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Niagara Falls Police officer shortage has leaders looking into solutions

Niagara Falls PD
Posted at 7:06 PM, Apr 22, 2022
and last updated 2022-04-22 19:06:09-04

NIAGARA FALLS, N.Y. (WKBW) — The Niagara Gazette recently published an article stating that it received a statement from the union representing Niagara Falls Police officers and detectives about adding more officers to the city. This comea after residents raised complaints due to safety concerns.

The Gazette said the statement, which was approved by the Niagara Falls Police Club, said officers have worked forced overtime. According to the Gazette, the statement said, "On an average summer weekend in the summer, around 70% of each (patrol) shift is working 16 hour shifts, mostly against their will."

"It's not good for the safety, and well being of officers," said Niagara Falls City Councilwoman, Traci Bax. "Also not good for the safety of residents to have fatigued officers out there protecting them."

In 2020 7 News reported that homicides were up 300% in Niagara Falls. The Gazette said the union's statement said Niagara Falls response time to emergencies is longer than the national average, and 31 minutes for non-emergencies, compared to a 10 minute average on the national level.

On Friday the city council approved half a million dollars for 11 new police vehicles. In the past, some vehicles were handed down from other
departments. In total more than one million dollars is being allocated by Niagara Falls for police vehicles, not all are patrol cars.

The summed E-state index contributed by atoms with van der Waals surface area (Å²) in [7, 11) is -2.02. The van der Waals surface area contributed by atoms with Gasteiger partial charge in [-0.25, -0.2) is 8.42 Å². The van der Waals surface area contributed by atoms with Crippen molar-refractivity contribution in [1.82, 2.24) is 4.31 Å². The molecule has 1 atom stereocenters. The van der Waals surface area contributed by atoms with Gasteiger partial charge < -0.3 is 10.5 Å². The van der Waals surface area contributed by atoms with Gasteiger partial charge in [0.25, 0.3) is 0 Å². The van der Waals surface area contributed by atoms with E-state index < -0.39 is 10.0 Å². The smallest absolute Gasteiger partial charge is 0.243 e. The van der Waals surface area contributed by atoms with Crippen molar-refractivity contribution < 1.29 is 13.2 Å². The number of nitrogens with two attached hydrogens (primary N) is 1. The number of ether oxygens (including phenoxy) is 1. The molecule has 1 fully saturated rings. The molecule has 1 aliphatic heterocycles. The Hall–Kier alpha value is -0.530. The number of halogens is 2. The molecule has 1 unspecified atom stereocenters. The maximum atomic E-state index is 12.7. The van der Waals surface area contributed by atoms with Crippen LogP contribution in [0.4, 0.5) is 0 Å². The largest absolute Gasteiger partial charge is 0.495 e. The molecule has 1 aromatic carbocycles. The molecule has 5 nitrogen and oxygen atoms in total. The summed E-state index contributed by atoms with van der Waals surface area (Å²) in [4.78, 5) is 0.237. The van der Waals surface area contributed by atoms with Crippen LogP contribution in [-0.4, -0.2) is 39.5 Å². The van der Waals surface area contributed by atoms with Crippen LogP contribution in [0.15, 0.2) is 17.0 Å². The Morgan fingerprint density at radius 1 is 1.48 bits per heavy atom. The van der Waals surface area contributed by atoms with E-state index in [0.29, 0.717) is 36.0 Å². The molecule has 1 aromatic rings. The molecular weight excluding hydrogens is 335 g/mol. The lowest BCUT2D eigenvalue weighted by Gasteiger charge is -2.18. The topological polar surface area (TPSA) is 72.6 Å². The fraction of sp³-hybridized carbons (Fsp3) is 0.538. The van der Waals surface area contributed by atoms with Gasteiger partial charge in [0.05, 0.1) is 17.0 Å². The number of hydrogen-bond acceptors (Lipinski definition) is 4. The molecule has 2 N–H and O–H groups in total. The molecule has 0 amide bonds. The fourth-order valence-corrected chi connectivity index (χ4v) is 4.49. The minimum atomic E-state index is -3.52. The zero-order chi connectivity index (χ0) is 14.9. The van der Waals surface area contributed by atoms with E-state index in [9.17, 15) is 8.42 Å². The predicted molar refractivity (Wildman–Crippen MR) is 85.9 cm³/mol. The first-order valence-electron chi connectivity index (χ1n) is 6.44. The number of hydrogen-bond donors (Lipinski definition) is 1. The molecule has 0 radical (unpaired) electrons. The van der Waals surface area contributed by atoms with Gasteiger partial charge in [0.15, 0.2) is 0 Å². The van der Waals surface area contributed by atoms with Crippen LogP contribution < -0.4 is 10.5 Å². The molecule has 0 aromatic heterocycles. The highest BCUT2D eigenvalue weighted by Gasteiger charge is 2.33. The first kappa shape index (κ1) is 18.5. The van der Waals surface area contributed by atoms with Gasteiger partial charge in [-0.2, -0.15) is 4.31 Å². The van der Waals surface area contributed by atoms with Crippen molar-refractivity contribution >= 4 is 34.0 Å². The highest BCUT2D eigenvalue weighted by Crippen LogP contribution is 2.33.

Niagara Falls has 155 sworn officers, and according to US Census estimates the city has 46,844 people. That means there's a ratio of 302 people per officer.

"The police club has not come to us as a city council yet to let us know there's an issue," said councilman Kenny Tompkins.

Tompkins said officer staffing has been an issue for more than 15 years, but finding officers isn't the problem.

"Right now it's about the funding. The funding all comes from taxes," said Tompkins, adding it comes down to how much taxpayers are willing to spend.

Tompkins said adding one officer would add $42 to each household's annual taxes in Niagara Falls.

"Niagara Falls is a poor city right now going through a transition," said Tompkins. He said without additional funding, other services would have to be cut from the budget to add police staff.

"You take away from the Department of Public Works, say four guys there to bring on four police officers, but then how are police going to get to the call if the streets aren't plowed," explained Tompkins.

"We need to have some discussion around this," said Bax. "More importantly what the solutions are."

The Mayor and Niagara Falls Police Chief were not available for comment on Friday.